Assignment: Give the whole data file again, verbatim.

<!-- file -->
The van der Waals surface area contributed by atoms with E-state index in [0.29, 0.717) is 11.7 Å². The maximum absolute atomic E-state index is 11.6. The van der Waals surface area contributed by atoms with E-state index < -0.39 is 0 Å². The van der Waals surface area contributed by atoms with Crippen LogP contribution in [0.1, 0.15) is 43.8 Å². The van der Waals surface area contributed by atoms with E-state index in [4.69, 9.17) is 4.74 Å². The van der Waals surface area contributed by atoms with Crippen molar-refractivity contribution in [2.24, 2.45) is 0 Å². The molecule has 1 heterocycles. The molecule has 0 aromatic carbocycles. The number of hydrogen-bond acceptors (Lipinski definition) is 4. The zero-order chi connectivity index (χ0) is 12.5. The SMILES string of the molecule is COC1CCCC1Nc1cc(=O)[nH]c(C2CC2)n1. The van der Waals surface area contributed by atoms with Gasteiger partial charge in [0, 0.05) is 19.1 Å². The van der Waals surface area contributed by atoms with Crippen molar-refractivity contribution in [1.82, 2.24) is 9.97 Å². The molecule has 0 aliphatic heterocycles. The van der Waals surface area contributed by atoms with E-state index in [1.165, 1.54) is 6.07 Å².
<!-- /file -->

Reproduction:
The van der Waals surface area contributed by atoms with E-state index in [0.29, 0.717) is 11.7 Å². The maximum absolute atomic E-state index is 11.6. The van der Waals surface area contributed by atoms with E-state index < -0.39 is 0 Å². The van der Waals surface area contributed by atoms with Crippen LogP contribution in [0.1, 0.15) is 43.8 Å². The van der Waals surface area contributed by atoms with E-state index in [4.69, 9.17) is 4.74 Å². The van der Waals surface area contributed by atoms with Crippen molar-refractivity contribution in [2.24, 2.45) is 0 Å². The molecule has 1 heterocycles. The molecule has 0 aromatic carbocycles. The number of hydrogen-bond acceptors (Lipinski definition) is 4. The zero-order chi connectivity index (χ0) is 12.5. The SMILES string of the molecule is COC1CCCC1Nc1cc(=O)[nH]c(C2CC2)n1. The van der Waals surface area contributed by atoms with Gasteiger partial charge in [0, 0.05) is 19.1 Å². The van der Waals surface area contributed by atoms with Crippen molar-refractivity contribution in [1.82, 2.24) is 9.97 Å². The molecule has 0 aliphatic heterocycles. The van der Waals surface area contributed by atoms with E-state index in [1.165, 1.54) is 6.07 Å².